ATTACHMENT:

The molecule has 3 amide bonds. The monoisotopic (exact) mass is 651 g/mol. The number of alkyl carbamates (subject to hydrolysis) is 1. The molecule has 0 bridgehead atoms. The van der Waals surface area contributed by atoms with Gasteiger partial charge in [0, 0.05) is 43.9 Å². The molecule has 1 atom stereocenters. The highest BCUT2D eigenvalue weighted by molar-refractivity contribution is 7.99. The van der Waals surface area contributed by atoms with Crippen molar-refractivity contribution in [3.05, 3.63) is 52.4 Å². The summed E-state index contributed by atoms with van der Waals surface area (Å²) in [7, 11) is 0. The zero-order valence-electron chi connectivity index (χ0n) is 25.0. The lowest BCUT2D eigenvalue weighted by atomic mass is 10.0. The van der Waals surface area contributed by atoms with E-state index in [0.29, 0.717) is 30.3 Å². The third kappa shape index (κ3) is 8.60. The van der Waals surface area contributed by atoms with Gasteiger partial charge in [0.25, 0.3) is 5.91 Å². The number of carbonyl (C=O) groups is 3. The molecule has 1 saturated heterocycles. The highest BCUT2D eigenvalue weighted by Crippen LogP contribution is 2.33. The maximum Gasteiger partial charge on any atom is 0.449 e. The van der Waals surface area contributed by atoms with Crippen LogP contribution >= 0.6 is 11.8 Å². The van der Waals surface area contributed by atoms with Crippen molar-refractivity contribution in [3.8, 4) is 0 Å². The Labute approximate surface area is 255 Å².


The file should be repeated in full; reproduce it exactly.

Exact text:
The molecule has 3 amide bonds. The monoisotopic (exact) mass is 651 g/mol. The number of alkyl carbamates (subject to hydrolysis) is 1. The molecule has 0 bridgehead atoms. The van der Waals surface area contributed by atoms with Gasteiger partial charge in [0, 0.05) is 43.9 Å². The molecule has 1 atom stereocenters. The highest BCUT2D eigenvalue weighted by molar-refractivity contribution is 7.99. The van der Waals surface area contributed by atoms with Crippen molar-refractivity contribution in [3.05, 3.63) is 52.4 Å². The summed E-state index contributed by atoms with van der Waals surface area (Å²) in [7, 11) is 0. The zero-order valence-electron chi connectivity index (χ0n) is 25.0. The lowest BCUT2D eigenvalue weighted by atomic mass is 10.0. The van der Waals surface area contributed by atoms with E-state index in [0.29, 0.717) is 30.3 Å². The third kappa shape index (κ3) is 8.60. The van der Waals surface area contributed by atoms with Gasteiger partial charge in [0.25, 0.3) is 5.91 Å². The number of carbonyl (C=O) groups is 3. The molecule has 1 saturated heterocycles. The highest BCUT2D eigenvalue weighted by Crippen LogP contribution is 2.33. The maximum Gasteiger partial charge on any atom is 0.449 e. The van der Waals surface area contributed by atoms with Crippen LogP contribution >= 0.6 is 11.8 Å². The van der Waals surface area contributed by atoms with Crippen molar-refractivity contribution in [3.8, 4) is 0 Å². The Labute approximate surface area is 255 Å².